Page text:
Home of the Dunghutti people and country music legend Slim Dusty, this week the Koori Curriculum hit the road to Kempsey!
On our way into town we happened across the Slim Dusty Museum and decided to check it out. To say we were impressed would be an understatement! As we walked through the sliding door entrance we were greeted with an impressive acknowledgement of country.
During our visit to the Slim Dusty Museum we learnt about his relationship with the Peppimenarti people, the traditional custodians in the Daly River region of the Northern Territory. Joy Kirkpatrick, Slims Wife wrote the song Peppimenarti Cradle about the hand dyed woven basket, which was given to her to use for her daughter Anne by Regina Pilawuk Wilson of the Peppimentari community.
The Cradle of territory colours,
Red of the earth and the sand;
Purple of rock and of ridges,
Gold of the sun and the land.
scent of the dust and the river,
shade of the tamarind tree,
The cradle of Territory colours,
The cradle; my cradle,
The cradle of Peppimenarti.
Sony lyrics from Joy's Peppimenarti Cradle
Next stop for us was a quick visit to DNAAG Dunghutti-Ngaku Aboriginal Art Gallery housed in the annex of the Kempsey Visitor Information Centre. This quaint gallery specialises in the local Aboriginal Art of the Mid North Coast and showcases the diverse range of artworks of both established and emerging artists.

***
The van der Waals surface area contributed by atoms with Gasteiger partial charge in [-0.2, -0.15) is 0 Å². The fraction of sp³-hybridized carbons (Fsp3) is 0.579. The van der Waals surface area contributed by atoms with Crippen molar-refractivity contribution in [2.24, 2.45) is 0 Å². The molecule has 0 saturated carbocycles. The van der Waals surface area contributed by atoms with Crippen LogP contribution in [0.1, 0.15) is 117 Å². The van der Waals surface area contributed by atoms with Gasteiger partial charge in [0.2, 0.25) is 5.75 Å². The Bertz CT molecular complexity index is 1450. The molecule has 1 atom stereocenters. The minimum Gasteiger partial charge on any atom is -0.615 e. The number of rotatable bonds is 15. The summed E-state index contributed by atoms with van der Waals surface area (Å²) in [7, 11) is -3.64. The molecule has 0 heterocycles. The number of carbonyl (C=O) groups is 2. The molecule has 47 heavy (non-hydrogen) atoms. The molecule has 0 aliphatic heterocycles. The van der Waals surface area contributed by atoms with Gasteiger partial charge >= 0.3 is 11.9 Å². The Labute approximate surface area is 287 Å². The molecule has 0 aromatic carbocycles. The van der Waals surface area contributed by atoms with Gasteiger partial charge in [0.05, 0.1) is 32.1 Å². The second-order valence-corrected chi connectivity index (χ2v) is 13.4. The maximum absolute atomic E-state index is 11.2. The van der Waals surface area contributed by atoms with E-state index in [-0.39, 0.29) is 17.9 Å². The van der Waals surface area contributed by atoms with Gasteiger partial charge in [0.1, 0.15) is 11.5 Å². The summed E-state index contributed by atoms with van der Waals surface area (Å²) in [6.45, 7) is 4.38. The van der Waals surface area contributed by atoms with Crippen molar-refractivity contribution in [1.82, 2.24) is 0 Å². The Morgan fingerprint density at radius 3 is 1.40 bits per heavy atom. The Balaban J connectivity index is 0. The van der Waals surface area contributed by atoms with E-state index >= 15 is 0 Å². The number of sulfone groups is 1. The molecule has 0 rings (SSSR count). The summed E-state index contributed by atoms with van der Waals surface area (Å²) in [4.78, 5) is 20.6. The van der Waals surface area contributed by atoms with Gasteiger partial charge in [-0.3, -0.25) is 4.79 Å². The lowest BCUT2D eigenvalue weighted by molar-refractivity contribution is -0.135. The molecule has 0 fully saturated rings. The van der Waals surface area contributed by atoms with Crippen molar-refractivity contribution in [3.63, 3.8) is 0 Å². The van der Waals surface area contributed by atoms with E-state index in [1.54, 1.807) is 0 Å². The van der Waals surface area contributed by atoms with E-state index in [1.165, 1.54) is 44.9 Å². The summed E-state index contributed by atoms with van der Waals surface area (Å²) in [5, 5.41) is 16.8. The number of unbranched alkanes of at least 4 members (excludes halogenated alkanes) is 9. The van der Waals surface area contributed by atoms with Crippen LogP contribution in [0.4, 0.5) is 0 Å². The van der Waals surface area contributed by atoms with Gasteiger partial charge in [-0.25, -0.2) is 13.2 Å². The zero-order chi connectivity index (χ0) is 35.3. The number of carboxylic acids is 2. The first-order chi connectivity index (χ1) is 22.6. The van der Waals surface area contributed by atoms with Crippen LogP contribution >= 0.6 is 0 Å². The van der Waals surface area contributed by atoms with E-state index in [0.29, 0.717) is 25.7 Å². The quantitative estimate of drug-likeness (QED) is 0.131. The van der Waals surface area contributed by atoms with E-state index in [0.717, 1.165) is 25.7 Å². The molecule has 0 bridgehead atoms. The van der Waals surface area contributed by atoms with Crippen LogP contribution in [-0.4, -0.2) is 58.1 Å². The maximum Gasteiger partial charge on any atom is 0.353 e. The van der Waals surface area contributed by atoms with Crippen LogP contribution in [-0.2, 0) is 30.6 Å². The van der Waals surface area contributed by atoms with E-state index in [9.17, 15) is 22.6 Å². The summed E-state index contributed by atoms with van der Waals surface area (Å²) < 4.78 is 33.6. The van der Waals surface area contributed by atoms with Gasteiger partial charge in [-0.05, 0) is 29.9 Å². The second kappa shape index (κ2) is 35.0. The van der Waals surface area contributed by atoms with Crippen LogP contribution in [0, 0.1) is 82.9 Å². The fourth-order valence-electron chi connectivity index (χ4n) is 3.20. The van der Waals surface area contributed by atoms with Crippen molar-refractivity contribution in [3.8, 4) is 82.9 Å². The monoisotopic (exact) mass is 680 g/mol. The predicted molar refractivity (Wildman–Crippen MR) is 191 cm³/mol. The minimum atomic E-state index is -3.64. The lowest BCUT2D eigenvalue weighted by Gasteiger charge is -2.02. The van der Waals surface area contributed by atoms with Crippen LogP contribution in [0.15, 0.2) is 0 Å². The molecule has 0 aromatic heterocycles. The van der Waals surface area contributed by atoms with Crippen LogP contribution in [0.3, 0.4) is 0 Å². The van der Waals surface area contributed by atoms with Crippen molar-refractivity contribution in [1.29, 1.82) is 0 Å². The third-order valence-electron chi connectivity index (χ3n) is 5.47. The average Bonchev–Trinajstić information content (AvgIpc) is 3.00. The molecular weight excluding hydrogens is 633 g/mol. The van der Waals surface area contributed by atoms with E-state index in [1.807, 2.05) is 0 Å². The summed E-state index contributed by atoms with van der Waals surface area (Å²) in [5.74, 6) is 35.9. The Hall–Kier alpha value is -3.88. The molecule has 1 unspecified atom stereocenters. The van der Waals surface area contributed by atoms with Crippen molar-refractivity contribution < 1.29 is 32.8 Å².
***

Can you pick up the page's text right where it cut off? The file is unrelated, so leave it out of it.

Whilst there I couldn't help but buy a pair of Georgina Simpson (Williams) hand made echidna spike earrings (see top picture). Georgina is 76 years old and lives in Walgett NSW. She is a descendant of the Gamilaraay people and the oldest of 11 children.
Before our day was done we had one last stop off at the Wigay Culture Park. This unique spot was a fantastic opportunity to connect with country and experience local Aboriginal culture. This hidden keeping place was bursting with bush tucker and medicine plants, "Wigay" I later learnt is the Dunghutti word for bush tucker.
By chance whilst I was at Wigay I found a huge Bunya Pine. The Bunya Pine cones shed their seeds which I've read can be eaten raw, boiled or baked. The Bunya pine has been reported as having a nutty or potato like taste. I've personally enjoyed them baked in a herb and garlic marinade and found them quite tasty.
Its also been said that the Bunya Nuts have been around since the Jurassic period and were once a food source for dinosaurs. It is known that Aboriginal people have feasted and enjoyed this traditional food for many thousands of years.
The next day I shared my foraged goodies with the educators and their children at Goodstart West Kempsey. The group had a good time gathering the nuts from the pine once it had been split open. Whilst our first cooking attempt failed it lead to further learning about the different species of Bunya and cooking methodologies needed.
We had a great time visiting Goodstart West Kempsey and learning about their Reconciliation journey. This service has a 40% enrolment of Aboriginal and Torres Strait Islander families who regularly share their culture and knowledge with the educators and children at the service. Some of the families have created a mural that features in the nursery outdoor learning space which reflects the native birds and plants found in the area. Relationships are definitely a strength at this service and at the core of everything they do.
Thanks for having us Goodstart West Kempsey!